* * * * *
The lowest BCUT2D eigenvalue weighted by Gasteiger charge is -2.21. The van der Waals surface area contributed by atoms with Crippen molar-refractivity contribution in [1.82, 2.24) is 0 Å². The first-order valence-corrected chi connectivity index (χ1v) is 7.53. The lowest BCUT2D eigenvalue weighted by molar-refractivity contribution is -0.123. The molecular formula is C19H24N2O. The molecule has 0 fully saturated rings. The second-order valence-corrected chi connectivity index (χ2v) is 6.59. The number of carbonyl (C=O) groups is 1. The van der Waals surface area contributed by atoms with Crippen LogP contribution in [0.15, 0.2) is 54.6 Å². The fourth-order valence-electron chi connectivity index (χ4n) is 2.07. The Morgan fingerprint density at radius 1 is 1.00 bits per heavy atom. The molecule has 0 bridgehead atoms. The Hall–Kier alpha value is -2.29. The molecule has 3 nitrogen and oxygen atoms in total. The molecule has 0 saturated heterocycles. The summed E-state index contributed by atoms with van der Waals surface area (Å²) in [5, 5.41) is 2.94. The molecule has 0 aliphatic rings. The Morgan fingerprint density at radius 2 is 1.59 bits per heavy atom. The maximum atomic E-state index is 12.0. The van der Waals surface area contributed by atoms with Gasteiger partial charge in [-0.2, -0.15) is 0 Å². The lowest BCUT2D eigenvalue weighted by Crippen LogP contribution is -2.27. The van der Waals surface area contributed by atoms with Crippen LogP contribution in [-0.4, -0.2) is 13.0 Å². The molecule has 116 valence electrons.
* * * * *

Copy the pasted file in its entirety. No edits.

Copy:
The lowest BCUT2D eigenvalue weighted by Gasteiger charge is -2.21. The van der Waals surface area contributed by atoms with Crippen molar-refractivity contribution in [1.82, 2.24) is 0 Å². The first-order valence-corrected chi connectivity index (χ1v) is 7.53. The lowest BCUT2D eigenvalue weighted by molar-refractivity contribution is -0.123. The molecular formula is C19H24N2O. The molecule has 0 fully saturated rings. The second-order valence-corrected chi connectivity index (χ2v) is 6.59. The number of carbonyl (C=O) groups is 1. The van der Waals surface area contributed by atoms with Crippen LogP contribution in [0.15, 0.2) is 54.6 Å². The fourth-order valence-electron chi connectivity index (χ4n) is 2.07. The Morgan fingerprint density at radius 1 is 1.00 bits per heavy atom. The molecule has 0 bridgehead atoms. The Hall–Kier alpha value is -2.29. The molecule has 3 nitrogen and oxygen atoms in total. The molecule has 0 saturated heterocycles. The summed E-state index contributed by atoms with van der Waals surface area (Å²) in [5, 5.41) is 2.94. The molecule has 0 aliphatic rings. The Morgan fingerprint density at radius 2 is 1.59 bits per heavy atom. The maximum atomic E-state index is 12.0. The van der Waals surface area contributed by atoms with Gasteiger partial charge in [-0.2, -0.15) is 0 Å². The lowest BCUT2D eigenvalue weighted by Crippen LogP contribution is -2.27. The van der Waals surface area contributed by atoms with Crippen LogP contribution in [-0.4, -0.2) is 13.0 Å². The molecule has 116 valence electrons.